■ Dr. Richard Puls / Contributed
Nothing seems to get some people down. Lose a job? They smile and say that they’ll simply find a new one. Car breaks down and it appears beyond repair? They express gratitude for the good service it provided and don’t worry about finding another one. Diagnosed with a long-term illness? They adjust to the changes and face life with a positive attitude.
Aren’t they annoying?
Even though they have disappointments and hardships, they bounce back quicker and seem to thrive in all circumstances. Why aren’t they more disillusioned and cynical like the rest of us?
Perhaps secretly, we wish that we were more like them. In recent years, psychologists have done a great deal of research on the concept of resilience. As defined by the American Psychological Association (APA), resilience is the process of adapting well in the face of adversity, trauma, tragedy, threats, or significant sources of stress—such as family and relationship problems, serious health problems or workplace and financial stressors. It means “bouncing back” from difficult experiences.
I have a friend who I met in junior high. He contracted poliomyelitis when he was a toddler, about a year or two before Jonas Salk developed the first polio vaccine. It led to paralysis of his legs. He got around using braces and crutches or a wheelchair. He faced one of the toughest challenges life can throw at a person. Yet, he is one of the most resilient people I know.
Older adults can display just as much resilience as children, even though they may face continual challenges with health, loss of loved ones, and loneliness.”
We skateboarded, surfed, and attended concerts together. He would often sit on the back of my bicycle as I rode it. One time one of his crutches accidently got between the spokes of the rear wheel of my bike and we were instantly thrown to the pavement. Neither of us was injured, and we laughed all the way home about the incident. He became a sold-out follower of Jesus Christ, and his faith has helped to sustain him through continual challenges and hard times.
Come near to me, please…I am your brother, Joseph, whom you sold into Egypt. And now do not be distressed or angry with yourselves because you sold me here, for God sent me before you to preserve life.” – Genesis 45:4-5
You see resilience like this in children. It’s a quality we want to help develop in them, yet resilience doesn’t just apply to the young. Older adults can display just as much resilience as children, even though they may face continual challenges with health, loss of loved ones, and loneliness.
The APA provides ways to build resilience, such as making connections, avoiding seeing crises as insurmountable problems, accepting that change is a part of living, moving toward your goals, keeping things in perspective, and maintaining a hopeful outlook.
We certainly see these characteristics in Joseph, whose story is told in the book of Genesis. Favored by his father, Jacob, his envious brothers sold Joseph into slavery. Eventually, he ran the affairs of an Egyptian household, only to be wrongly accused of sexual misconduct. Thrown into prison, his solid character showed forth, and he eventually rose to a position of prominence in Egypt after God gave him the ability to interpret Pharaoh’s dreams.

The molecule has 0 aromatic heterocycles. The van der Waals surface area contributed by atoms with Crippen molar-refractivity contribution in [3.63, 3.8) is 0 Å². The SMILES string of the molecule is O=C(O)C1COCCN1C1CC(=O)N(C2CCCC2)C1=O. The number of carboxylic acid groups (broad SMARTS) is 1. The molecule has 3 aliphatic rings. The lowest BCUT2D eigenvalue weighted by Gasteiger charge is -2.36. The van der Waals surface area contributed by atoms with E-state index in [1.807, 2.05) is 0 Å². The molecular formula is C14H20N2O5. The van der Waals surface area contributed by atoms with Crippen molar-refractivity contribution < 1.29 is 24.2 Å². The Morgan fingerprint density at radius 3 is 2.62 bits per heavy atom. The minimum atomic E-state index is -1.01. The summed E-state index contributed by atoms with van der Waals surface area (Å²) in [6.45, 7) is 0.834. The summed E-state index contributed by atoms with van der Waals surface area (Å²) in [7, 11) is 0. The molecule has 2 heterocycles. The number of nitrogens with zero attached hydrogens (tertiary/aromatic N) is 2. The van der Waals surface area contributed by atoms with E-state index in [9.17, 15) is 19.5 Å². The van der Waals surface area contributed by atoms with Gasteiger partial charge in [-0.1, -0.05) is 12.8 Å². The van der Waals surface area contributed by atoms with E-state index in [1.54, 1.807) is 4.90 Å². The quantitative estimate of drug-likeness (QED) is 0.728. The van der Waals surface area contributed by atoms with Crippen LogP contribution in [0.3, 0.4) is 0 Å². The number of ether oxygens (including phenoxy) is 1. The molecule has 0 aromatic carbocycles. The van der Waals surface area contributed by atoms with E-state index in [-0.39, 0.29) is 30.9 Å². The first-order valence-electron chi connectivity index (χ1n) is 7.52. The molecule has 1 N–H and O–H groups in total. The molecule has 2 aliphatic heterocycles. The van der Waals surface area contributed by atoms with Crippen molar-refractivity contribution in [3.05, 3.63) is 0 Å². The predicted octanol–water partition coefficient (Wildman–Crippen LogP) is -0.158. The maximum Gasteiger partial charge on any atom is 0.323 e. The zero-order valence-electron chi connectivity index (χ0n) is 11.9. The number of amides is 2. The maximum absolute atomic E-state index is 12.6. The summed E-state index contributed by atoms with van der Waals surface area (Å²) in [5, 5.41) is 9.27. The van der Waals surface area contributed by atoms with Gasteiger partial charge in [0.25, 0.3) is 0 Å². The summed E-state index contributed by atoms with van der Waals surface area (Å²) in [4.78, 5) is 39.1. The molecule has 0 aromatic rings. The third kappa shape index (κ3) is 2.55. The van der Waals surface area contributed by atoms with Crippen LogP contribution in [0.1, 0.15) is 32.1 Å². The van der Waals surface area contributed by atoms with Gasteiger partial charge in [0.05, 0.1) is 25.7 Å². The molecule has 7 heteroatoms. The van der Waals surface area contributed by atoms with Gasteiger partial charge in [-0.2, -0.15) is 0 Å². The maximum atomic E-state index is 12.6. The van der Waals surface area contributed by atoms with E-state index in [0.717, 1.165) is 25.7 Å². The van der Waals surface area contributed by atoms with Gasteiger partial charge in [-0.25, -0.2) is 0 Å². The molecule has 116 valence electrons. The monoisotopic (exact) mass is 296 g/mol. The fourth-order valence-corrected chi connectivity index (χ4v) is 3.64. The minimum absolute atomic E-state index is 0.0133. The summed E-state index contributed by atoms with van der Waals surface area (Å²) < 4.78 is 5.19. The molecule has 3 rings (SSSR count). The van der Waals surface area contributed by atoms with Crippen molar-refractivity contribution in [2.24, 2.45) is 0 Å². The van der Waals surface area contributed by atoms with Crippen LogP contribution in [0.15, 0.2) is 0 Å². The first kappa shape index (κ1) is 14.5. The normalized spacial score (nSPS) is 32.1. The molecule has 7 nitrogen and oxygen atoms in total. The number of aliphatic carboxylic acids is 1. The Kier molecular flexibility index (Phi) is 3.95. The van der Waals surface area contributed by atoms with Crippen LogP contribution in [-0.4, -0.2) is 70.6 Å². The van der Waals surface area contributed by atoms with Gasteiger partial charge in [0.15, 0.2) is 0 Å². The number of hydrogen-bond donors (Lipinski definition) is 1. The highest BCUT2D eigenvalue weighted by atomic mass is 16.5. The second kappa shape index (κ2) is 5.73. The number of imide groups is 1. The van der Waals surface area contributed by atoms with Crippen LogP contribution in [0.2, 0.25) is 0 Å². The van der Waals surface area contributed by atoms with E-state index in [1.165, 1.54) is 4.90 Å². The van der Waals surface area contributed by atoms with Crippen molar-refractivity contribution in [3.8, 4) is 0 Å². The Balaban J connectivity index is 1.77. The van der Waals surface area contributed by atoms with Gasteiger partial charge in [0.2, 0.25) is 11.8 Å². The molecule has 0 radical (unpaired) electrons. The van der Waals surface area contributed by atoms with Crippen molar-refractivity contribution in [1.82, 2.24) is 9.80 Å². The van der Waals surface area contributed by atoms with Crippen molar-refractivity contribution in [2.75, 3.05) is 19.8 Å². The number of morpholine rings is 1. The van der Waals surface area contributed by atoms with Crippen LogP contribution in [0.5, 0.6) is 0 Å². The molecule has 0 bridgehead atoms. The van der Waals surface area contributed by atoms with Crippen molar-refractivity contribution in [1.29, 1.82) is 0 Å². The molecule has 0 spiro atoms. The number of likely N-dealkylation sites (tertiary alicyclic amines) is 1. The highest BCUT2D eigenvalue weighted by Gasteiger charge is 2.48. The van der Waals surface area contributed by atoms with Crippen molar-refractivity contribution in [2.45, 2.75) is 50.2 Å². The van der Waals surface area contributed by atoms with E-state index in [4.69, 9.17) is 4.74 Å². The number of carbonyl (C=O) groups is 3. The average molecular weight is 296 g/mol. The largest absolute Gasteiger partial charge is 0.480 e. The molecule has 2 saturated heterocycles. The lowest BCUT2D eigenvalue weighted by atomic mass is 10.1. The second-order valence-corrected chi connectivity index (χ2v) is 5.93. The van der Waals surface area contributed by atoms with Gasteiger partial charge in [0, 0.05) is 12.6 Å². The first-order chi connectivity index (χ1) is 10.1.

He used his immense skills to provide for his adopted country during a time of famine and to ultimately provide for his own family, including his brothers who had betrayed him. When he finally reveals his identity to his brothers, he says, “Come near to me, please…I am your brother, Joseph, whom you sold into Egypt. And now do not be distressed or angry with yourselves because you sold me here, for God sent me before you to preserve life.” (Genesis 45:4-5). Joseph’s resilience, anchored in his faith in God, kept him going through unbelievable difficulty, so he could save the lives of his family.
On Friday, March 2, Hemet Valley Christian Church will offer a workshop for seniors entitled, “Put Spring Back in Your Step,” beginning at 10 a.m. Learn how to feel more confident, positive, and optimistic as you move into the future, and how to thrive in all circumstances.
Dr Richard Puls is the senior pastor at Hemet Valley Christian Church, located at 330 S. Franklin Street, Hemet, Ca 92543. Dr. Puls has more than 30 years of pastoral experience. He received his bachelor’s degree in pastoral ministries from Hope International University, a master’s degree in Christian education from Grace Graduate School, a second master’s degree in counseling psychology at Pepperdine University and a doctorate in psychology at American Behavioral Studies Institute. As a therapist, he has counseled hundreds of individuals and couples, spoken on topics of change and growth, led seminars on psychological issues, and taught graduate courses on therapy.